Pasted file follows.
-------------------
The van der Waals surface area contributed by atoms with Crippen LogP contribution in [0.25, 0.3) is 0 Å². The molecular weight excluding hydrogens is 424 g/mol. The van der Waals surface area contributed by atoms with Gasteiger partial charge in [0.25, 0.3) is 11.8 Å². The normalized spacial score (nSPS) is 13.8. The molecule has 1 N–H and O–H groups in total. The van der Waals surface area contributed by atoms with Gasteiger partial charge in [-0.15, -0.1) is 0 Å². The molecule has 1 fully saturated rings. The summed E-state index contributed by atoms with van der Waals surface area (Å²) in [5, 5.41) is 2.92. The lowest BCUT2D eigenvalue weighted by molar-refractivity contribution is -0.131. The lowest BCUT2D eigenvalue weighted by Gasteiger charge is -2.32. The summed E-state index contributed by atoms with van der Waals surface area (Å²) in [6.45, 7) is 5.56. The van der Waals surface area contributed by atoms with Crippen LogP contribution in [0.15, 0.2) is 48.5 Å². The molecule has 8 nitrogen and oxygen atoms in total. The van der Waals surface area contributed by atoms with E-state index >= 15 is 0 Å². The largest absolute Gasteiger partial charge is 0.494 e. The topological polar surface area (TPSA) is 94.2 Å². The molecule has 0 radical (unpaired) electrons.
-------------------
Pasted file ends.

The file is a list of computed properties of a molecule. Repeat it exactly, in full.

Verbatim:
The van der Waals surface area contributed by atoms with Crippen LogP contribution in [0.25, 0.3) is 0 Å². The molecular weight excluding hydrogens is 424 g/mol. The van der Waals surface area contributed by atoms with Gasteiger partial charge in [0.25, 0.3) is 11.8 Å². The normalized spacial score (nSPS) is 13.8. The molecule has 1 N–H and O–H groups in total. The van der Waals surface area contributed by atoms with Gasteiger partial charge in [-0.15, -0.1) is 0 Å². The molecule has 1 fully saturated rings. The summed E-state index contributed by atoms with van der Waals surface area (Å²) in [5, 5.41) is 2.92. The lowest BCUT2D eigenvalue weighted by molar-refractivity contribution is -0.131. The lowest BCUT2D eigenvalue weighted by Gasteiger charge is -2.32. The summed E-state index contributed by atoms with van der Waals surface area (Å²) in [6.45, 7) is 5.56. The van der Waals surface area contributed by atoms with Crippen LogP contribution in [0.15, 0.2) is 48.5 Å². The molecule has 8 nitrogen and oxygen atoms in total. The van der Waals surface area contributed by atoms with E-state index >= 15 is 0 Å². The largest absolute Gasteiger partial charge is 0.494 e. The topological polar surface area (TPSA) is 94.2 Å². The molecule has 0 radical (unpaired) electrons.